Rotavac, a fruit of global collaboration
Rotavac, also known as 116E, has travelled a long way to reach its current status as a vaccine that is proven...
Rotavac, also known as 116E, has travelled a long way to reach its current status as a vaccine that is proven safe and effective in protecting infants against severe rotavirus diarrhoea. Interestingly, it is a product of an innovative international model of collaboration across agencies, sectors, continents and cultures. Over the years, the global team contributing to the development of Rotavac has included scientists and health experts from Department of Biotechnology (DBT), Indian Council of Medical Research (ICMR), Indian Institute of Science (IISc), All India Institute of Medical Sciences (AIIMS), National Institute of Immunology in India (NII), Society for Applied Studies (SAS)in India, Bharat Biotech International, Stanford University School of Medicine, the US National Institutes of Health (NIH), the US Centers for Disease Control and Prevention (CDC), etc. The idea for an Indian-based rotavirus vaccine sparked in the mid-1980s, when two different groups of scientists working in India discovered unusual strains of rotavirus that infected newborns in hospital nurseries. Dr M K Bhan, who later became the Secretary of DBT, was among the scientists at AIIMS who discovered one of these strains (116E) during his routine testing of newborns in New Delhi. He brought in Dr Roger Glass, a diarrhoeal expert working at the CDC's rotavirus laboratory, to join in the study of the strain. Meanwhile, Dr Durga Rao of IISc contacted Stanford University's Dr Harry Greenberg, a rotavirus and vaccine expert, to collaborate on a discovery of a similar strain (I321) by his institute in newborns at hospitals in Bangalore and Mysore. The neonatal strains 116E and I321 showed much promise for use as vaccines because all of the infants naturally infected with these strains demonstrated a strong immune response to rotavirus when they were exposed to the pathogen again, meaning that they did not experience severe diarrhoea. For over two decades, the two independent research teams worked in parallel under the auspices of the Indo-US Vaccine Action Programme (VAP) to study the two different naturally occurring, weakened strains and develop new rotavirus vaccines for infants. In 2000, a consortium of partners including Bharat Biotech and others submitted a proposal to PATH, a non-profit body, and DBT for support to move the two vaccine candidates through production, testing, and surveillance. Through the Bill & Melinda Gates Foundation-funded Children's Vaccine Program, PATH joined the collaborative effort in 2001. Since then, PATH has provided technical assistance to Bharat Biotech and the consortium on issues like vaccine stability and the development of special harvesting techniques. Subsequently, the phase 1 trial was completed at AIIMS in July 2003 with no major adverse events reported. With trials on children and infants revealing that 116E strain provided greater immunity to the disease, the consortium discarded 1321 strain and instead focused on 116E which was later named as Rotavac. And the phase 1b/lla trials were concluded in February 2008 while the phase III trials which began in 2011 were conducted on 6,799 infants at three locations in New Delhi, Pune and Vellore. An independent group of experts served as Data Safety Monitoring Board (DSMB) for the Phase III study. At a meeting in February 2013, the DSMB determined that the trial met the highest standards for ethics and patient care, besides complying with international standards for good clinical practices. It concluded that the clinical trial results warranted an application for early licensure of Rotavac with the Central Drugs and Standards Control Organization headed by the DCGI. The vaccine is a true model of successful partnership between the United States and India. With the costs of the development shared by several partners, Bharat Biotech has agreed to fix price of one dose of the vaccine at $1(nearly Rs 54/dose).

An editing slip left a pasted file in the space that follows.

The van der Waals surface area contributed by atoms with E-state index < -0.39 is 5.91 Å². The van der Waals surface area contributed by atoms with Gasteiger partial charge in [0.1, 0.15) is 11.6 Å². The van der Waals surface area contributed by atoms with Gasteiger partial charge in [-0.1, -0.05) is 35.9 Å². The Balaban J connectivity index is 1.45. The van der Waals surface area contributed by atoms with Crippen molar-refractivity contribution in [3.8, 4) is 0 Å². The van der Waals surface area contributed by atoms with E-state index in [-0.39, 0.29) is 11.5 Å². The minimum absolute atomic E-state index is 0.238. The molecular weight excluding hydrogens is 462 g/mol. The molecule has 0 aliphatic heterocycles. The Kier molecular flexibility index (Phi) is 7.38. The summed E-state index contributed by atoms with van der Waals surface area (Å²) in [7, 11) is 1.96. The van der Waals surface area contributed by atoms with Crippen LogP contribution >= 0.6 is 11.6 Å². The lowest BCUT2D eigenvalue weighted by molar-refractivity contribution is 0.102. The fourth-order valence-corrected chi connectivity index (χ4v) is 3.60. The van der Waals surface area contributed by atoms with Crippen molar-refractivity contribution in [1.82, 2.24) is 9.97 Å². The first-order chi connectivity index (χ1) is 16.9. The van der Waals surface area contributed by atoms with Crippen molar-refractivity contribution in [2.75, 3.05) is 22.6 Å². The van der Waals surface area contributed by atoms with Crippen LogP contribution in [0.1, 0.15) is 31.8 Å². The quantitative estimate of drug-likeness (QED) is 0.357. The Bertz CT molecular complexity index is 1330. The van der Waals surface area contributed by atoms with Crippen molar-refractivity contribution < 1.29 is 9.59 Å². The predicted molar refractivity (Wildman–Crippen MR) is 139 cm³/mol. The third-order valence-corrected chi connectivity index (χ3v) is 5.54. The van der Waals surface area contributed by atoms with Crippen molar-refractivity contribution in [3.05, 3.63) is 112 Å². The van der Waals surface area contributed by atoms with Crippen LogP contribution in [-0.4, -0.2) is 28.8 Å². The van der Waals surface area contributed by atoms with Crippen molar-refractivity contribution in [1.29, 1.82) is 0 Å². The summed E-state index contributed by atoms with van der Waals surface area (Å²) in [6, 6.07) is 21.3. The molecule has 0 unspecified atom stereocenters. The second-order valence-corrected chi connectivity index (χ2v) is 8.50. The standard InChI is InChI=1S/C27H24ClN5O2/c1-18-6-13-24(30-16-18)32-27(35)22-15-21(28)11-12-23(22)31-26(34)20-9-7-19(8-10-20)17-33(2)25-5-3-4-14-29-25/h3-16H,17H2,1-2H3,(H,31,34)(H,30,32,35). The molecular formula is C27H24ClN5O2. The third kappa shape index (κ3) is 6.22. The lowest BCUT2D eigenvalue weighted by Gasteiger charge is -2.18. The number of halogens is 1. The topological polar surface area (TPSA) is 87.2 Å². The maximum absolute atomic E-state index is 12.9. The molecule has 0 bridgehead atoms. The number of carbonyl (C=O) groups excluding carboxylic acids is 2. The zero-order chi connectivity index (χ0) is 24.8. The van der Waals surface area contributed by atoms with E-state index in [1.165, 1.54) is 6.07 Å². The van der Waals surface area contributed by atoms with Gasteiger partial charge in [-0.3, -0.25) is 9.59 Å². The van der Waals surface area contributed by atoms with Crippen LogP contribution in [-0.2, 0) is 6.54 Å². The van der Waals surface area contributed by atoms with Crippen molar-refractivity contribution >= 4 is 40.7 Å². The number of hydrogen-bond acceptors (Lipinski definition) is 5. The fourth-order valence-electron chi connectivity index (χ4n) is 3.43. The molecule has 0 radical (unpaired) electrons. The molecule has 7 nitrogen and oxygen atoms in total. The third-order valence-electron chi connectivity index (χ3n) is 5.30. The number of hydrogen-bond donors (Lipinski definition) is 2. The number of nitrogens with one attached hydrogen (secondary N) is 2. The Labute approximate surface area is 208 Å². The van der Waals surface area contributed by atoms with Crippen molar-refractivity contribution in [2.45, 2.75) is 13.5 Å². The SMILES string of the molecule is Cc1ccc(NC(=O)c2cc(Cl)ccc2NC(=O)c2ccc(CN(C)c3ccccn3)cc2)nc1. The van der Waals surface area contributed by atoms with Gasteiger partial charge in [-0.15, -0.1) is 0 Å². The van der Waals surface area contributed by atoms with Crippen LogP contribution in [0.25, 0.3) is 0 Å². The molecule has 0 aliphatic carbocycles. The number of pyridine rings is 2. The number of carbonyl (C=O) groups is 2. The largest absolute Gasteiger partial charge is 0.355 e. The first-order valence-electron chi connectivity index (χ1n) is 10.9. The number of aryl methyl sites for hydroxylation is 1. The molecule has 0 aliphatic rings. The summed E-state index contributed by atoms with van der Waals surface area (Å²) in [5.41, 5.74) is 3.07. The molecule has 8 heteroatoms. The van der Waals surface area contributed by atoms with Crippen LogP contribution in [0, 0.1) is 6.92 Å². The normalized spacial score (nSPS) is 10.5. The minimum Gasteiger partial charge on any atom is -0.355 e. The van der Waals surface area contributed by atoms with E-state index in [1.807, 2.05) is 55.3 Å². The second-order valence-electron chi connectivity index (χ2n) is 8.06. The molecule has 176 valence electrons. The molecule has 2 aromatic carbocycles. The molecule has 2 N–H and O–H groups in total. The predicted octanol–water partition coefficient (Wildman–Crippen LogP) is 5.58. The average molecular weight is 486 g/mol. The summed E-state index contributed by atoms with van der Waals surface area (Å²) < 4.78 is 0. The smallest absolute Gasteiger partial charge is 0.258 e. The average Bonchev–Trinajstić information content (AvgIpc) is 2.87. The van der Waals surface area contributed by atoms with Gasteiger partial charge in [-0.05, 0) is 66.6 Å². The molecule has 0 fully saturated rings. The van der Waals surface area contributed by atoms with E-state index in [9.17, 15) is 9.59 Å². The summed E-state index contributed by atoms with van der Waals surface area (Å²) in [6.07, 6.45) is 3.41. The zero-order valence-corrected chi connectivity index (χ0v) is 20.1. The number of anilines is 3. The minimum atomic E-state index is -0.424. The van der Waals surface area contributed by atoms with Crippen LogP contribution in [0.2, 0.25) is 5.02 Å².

24 Jun 2019 4:42 PM GMT